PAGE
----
Indies and Unfamiliar Faces: The Second Time Around

I often have a problem with films when the faces are unfamiliar. This applies to an awful lot of indie films I see. The problem is that I have trouble keeping track of who the characters are and what their contribution to the story is because I don’t recognize the faces. It makes it hard for me to keep everyone organized in my head.

I don’t blame this on the filmmakers or on the stories they are telling. It’s probably some brain glitch on my part that takes me a while to learn to distinguish faces. Slow synapses or some such.

Last night I watched a movie that had a whole lot of female characters. (How unusual for me!) Only the main character was an actress I’d seen and heard of before. And her face only looked identifiable from certain angles, because I hadn’t seen a lot of her. I couldn’t keep her interactions with all the other characters sorted because I had trouble remembering who everyone was. It’s not like watching August: Osage County, where every person on the screen is someone I’d seen dozens of times before.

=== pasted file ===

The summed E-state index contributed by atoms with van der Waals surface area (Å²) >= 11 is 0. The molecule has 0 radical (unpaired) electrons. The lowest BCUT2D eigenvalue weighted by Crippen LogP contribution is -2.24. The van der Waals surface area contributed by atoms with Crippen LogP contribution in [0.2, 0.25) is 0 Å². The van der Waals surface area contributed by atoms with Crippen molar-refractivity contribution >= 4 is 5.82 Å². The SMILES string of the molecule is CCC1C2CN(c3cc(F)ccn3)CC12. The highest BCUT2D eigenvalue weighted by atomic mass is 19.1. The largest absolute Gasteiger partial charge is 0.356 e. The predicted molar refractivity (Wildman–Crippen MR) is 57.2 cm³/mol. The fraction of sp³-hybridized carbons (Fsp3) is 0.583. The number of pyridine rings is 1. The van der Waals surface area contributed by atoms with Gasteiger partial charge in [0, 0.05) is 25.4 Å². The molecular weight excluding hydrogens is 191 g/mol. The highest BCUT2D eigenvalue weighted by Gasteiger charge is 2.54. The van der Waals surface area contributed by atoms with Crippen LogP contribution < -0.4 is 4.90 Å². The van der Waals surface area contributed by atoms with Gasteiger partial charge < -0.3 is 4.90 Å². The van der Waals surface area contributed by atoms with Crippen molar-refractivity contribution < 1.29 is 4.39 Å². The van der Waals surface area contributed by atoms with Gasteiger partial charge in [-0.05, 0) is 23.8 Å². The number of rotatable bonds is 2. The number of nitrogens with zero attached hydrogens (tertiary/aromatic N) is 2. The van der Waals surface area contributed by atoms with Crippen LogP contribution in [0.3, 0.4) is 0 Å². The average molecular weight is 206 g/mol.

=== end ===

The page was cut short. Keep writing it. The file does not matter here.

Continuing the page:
The particular indie I saw last night was a good movie about a marriage gone stale, and I wanted to get more out of it.

I found a solution. I watched the film twice. The second time through I had better luck keeping track of who was who and what their particular part of the story meant in the overall scheme of things.

Now that I’ve discovered this trick, I will used it again on indie films with cast members I might not know so well (yet) and on foreign films with unfamiliar actors, too.

Do you have a trick for keeping the characters organized in your head when the faces are all unfamiliar to you?

Photo credit: The Kheel Center via Flickr